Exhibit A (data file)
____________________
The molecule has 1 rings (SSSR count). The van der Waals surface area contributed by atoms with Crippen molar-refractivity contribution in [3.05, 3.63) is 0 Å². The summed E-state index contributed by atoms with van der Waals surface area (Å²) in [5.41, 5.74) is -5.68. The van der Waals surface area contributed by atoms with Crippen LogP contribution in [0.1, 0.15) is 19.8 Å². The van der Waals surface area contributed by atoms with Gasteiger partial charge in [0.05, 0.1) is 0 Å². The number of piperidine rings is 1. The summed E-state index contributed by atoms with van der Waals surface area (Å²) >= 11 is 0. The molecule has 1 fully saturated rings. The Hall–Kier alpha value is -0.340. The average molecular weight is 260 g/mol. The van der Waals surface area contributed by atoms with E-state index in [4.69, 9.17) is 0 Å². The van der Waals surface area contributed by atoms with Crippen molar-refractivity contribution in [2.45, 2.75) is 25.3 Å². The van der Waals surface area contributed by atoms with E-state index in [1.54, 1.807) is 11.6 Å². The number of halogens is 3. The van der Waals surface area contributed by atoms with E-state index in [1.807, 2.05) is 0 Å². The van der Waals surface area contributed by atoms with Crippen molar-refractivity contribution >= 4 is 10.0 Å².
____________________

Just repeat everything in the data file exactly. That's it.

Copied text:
The molecule has 1 rings (SSSR count). The van der Waals surface area contributed by atoms with Crippen molar-refractivity contribution in [3.05, 3.63) is 0 Å². The summed E-state index contributed by atoms with van der Waals surface area (Å²) in [5.41, 5.74) is -5.68. The van der Waals surface area contributed by atoms with Crippen LogP contribution in [0.1, 0.15) is 19.8 Å². The van der Waals surface area contributed by atoms with Gasteiger partial charge in [0.05, 0.1) is 0 Å². The number of piperidine rings is 1. The summed E-state index contributed by atoms with van der Waals surface area (Å²) >= 11 is 0. The molecule has 1 fully saturated rings. The Hall–Kier alpha value is -0.340. The average molecular weight is 260 g/mol. The van der Waals surface area contributed by atoms with E-state index in [4.69, 9.17) is 0 Å². The van der Waals surface area contributed by atoms with Crippen molar-refractivity contribution in [2.45, 2.75) is 25.3 Å². The van der Waals surface area contributed by atoms with E-state index in [1.54, 1.807) is 11.6 Å². The number of halogens is 3. The van der Waals surface area contributed by atoms with E-state index in [1.807, 2.05) is 0 Å². The van der Waals surface area contributed by atoms with Crippen molar-refractivity contribution >= 4 is 10.0 Å².